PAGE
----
Publication Details

Turbill, J. B. & Kervin, L. K. (2007). Developing a professional identity: first year preservice teachers inschool experience project. In J. Kiggins, L. K. Kervin & J. Mantei (Eds.), Quality in Teacher Education: Considering different perspectives and agendas (pp. 1-9). Wollongong: Australian Teacher Education Association.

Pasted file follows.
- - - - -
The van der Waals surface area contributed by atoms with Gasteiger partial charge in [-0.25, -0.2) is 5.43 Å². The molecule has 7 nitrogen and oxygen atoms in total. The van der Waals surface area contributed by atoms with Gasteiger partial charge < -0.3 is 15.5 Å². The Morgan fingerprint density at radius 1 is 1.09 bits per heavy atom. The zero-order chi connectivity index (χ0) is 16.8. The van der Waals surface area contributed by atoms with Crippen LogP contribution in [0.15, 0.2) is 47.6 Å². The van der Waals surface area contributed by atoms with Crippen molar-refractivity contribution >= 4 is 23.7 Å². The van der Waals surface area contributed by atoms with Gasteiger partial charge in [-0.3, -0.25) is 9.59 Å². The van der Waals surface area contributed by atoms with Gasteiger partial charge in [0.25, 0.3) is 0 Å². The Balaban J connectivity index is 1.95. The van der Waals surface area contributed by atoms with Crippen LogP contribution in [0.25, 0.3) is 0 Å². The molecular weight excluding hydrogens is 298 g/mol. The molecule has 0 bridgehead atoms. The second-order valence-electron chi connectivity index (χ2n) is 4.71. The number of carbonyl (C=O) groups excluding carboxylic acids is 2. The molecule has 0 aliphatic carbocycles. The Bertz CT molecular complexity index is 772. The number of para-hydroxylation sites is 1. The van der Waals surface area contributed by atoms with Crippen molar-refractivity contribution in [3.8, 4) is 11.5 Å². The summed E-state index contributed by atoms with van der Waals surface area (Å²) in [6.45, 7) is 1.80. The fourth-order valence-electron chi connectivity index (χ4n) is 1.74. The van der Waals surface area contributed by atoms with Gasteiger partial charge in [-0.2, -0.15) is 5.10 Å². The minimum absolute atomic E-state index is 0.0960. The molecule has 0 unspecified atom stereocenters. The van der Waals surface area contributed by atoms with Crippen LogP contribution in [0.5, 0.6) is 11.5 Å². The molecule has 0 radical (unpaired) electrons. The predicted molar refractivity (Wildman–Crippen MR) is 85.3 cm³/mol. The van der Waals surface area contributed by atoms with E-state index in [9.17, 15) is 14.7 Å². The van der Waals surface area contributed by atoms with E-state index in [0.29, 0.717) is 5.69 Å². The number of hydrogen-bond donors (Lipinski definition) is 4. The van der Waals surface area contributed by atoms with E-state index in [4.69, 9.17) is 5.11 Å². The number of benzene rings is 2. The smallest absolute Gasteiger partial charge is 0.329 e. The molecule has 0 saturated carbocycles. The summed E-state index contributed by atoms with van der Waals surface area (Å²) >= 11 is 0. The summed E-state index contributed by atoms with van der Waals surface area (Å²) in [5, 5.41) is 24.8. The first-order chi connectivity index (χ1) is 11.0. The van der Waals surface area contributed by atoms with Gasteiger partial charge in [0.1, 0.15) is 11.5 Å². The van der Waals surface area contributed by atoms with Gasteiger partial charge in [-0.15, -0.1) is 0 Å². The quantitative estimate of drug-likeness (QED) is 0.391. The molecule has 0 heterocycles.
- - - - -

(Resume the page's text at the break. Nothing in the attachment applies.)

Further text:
It has long been recognised that the process of ‘becoming a teacher’ is complex. The aim of any teacher education program therefore should be to provide ‘high quality learning’ (Killen 2005) that entails both theoretical and practical components. These components need to be clearly linked for as Cole and Knowles (2000) claim there is an unmistaken gap between what teachers are taught in pre-service teacher training and what they are expected to do at the ‘chalk-face’ in the beginning of their professional experience. In response to this obvious challenge current reviews of, and research into, teacher education, have paid particular attention to issues concerning the practical component, commonly known as ‘the practicum’ (Ramsey 2000, Perry and Allard 2003, Vick 2006). However the traditional ‘practicum’ where preservice students are ‘supervised’ by classroom teachers seems to be insufficient in responding to challenges raised. This paper explores how the Faculty of Education in the University of Wollongong attempted to change the traditional ‘practicum’ by setting up ‘inschool experiences’ for first year preservice teachers across their first session in their BEd program. These experiences activated the process of bridging the gap between theory and practice for the preservice teachers and most importantly led to the beginnings of preservice teachers developing a professional identity of what it means to ‘be a teacher’.

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